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Location Map ( geo)
Youghal Bridge - Flickr - 6864892503.jpg
Cameraicon.png View gallery (105)
From:  Dunkettle Interchange (W734725)
To:  Rosslare Europort (T138123)
Via:  Midleton, Dungarvan, New Ross
Distance:  187.8 km (116.7 miles)
Meets:  M8, N8, N40, R623, R624, R907, R629, R907, R634, R671, R673, R674, R911, R672, N72, R676, R677, R679, R680, R710, N9, R861, N29, R704, R700, R723, R733, N30, R736, R735, R738, N11, R769, R730, R739, R740
Highway Authorities

Transport Infrastructure Ireland

Traditional Counties

Cork • Kilkenny • Waterford • Wexford

Route outline (key)
N25 Cork Southern Bypass
N25 Cork – Rosslare Harbour

The N25 is the principal route across the south coast of Ireland, carrying traffic between the cities of Cork and Waterford, as well as the tourist areas of West Cork and County Kerry, to the port of Rosslare (and thus France, South Wales, and England).

Most of the road is still single carriageway, but of the wide type common in Ireland. Although the major cities of Waterford and Cork are both bypassed by motorway-standard roads, and parts of the N25 are subject – as are motorways – to a 120 km/h limit, no section of this route has been designated as a motorway.

The N25 is part of the NRA's 'North/South Corridor' and 'Western Corridor', making it a key priority for upgrades.


Rosslare – Waterford

Start of the N25 at Rosslare Harbour

The N25 begins at the first roundabout out of the Rosslare ferry terminal complex. There is a sharp climb up the hill, and we are into Ireland proper. For its first few kilometres, the route runs fairly uneventfully across flat countryside here, passing nothing in particular until we get to the Wexford bypass. This takes the road around the west of the town, to meet the N11 from Dublin, which terminates at the New Ross Road Roundabout; the N25 continues by turning left. From here, things start to get a bit hillier, as the road runs across countryside and farmland, passing to the south of Carrickbyrne Hill. Near Carrickbyrne, there is then a turning for the R735, which connects with the N30 shortly before Enniscorthy (in case you missed the N11 at Wexford). After passing through Ballinbaloola, the N25 descends towards New Ross.

Until the opening of the New Ross Bypass on 30 January 2020, the N25 ran through the town. However, thanks to the €217m bypass - which incorporates the Rose Fitzegerald Kennedy Bridge, the route now avoids the urban area completely. The newly-dualled N30, which arrives from Enniscorthy via the eastern section of the new bypass, connects with the N25 at the Ballymacar Roundabout, which features a segregated left-turn filter to enable N25 traffic travelling westbound to avoid the roundabout completely; the R723 now follows the old route of the N25 from the Ballymacar Roundabout into the town centre. The new bypass is a modern dual-carriageway, although it initially lacks hard shoulders and has a steel crash barrier separating the traffic flows as it follows a fairly direct course towards the River Barrow. About halfway along its length, the Landscape Interchange is grade-separated and provides access to the R733, which heads out of New Ross towards Arthurstown on the Barrow Estuary. The N25 gains hard shoulders and a concrete central reservation after this junction, and descends towards the brand new Rose Fitzgerald Kennedy Bridge. This cable-stayed structure, which boasts three towers to support the carriageway - the central tower being the tallest, with a slightly shorter tower either side - is now the longest bridge in Ireland. There is a layby on either side of the bridge, allowing traffic in each direction to stop before crossing the river.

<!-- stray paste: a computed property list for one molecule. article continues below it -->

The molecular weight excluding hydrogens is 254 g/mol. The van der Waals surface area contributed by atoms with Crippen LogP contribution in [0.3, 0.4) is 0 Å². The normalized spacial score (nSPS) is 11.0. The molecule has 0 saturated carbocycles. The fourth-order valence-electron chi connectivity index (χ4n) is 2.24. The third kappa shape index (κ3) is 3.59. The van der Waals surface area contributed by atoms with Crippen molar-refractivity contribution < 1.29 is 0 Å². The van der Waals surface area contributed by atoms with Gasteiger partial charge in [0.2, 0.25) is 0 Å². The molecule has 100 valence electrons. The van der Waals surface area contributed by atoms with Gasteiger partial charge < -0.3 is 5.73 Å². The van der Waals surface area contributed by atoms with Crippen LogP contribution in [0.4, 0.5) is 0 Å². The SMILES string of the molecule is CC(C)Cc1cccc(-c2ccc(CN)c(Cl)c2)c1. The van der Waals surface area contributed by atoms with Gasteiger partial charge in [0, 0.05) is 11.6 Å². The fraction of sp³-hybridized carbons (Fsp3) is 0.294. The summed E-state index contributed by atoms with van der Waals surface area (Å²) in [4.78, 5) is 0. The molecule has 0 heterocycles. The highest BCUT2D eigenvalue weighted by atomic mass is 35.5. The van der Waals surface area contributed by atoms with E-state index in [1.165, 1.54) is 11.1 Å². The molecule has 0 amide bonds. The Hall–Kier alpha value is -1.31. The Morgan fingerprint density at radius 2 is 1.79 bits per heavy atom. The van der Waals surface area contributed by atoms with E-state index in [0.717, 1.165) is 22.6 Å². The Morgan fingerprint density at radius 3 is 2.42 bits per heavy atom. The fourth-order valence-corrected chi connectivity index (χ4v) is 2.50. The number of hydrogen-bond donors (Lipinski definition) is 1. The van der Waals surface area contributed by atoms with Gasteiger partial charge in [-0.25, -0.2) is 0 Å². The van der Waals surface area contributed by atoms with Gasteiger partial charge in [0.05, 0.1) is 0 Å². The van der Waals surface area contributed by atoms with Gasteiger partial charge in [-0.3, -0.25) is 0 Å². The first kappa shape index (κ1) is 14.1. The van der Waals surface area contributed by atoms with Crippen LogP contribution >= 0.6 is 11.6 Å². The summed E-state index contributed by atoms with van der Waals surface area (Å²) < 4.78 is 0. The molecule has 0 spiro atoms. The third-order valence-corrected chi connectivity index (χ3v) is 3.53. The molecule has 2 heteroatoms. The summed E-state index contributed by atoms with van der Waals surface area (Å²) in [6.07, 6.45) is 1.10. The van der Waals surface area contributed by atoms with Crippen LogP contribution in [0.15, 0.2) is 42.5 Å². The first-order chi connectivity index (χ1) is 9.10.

The road resumes its original route at the Glenmore Roundabout, where the New Ross Bypass ends. Again, the R723 follows the old route of the N25 into the town, while a segregated filter lane once more allows westbound traffic on the N25 to avoid the roundabout completely. After New Ross we are back into countryside, although slightly less hilly than before, on the route towards Waterford. Now in County Kilkenny, the route heads southwards as a wide S2 with hard shoulders. The large Luffany Roundabout marks the start of the Waterford City Bypass, and also provides a junction with the N29 Port of Waterford access road that carries goods traffic to and from the Belview container port. The port was relocated out of the city centre in 1992, and the N29 - which is one of the shortest national primary routes in the country - was purpose-built to link it to the N25.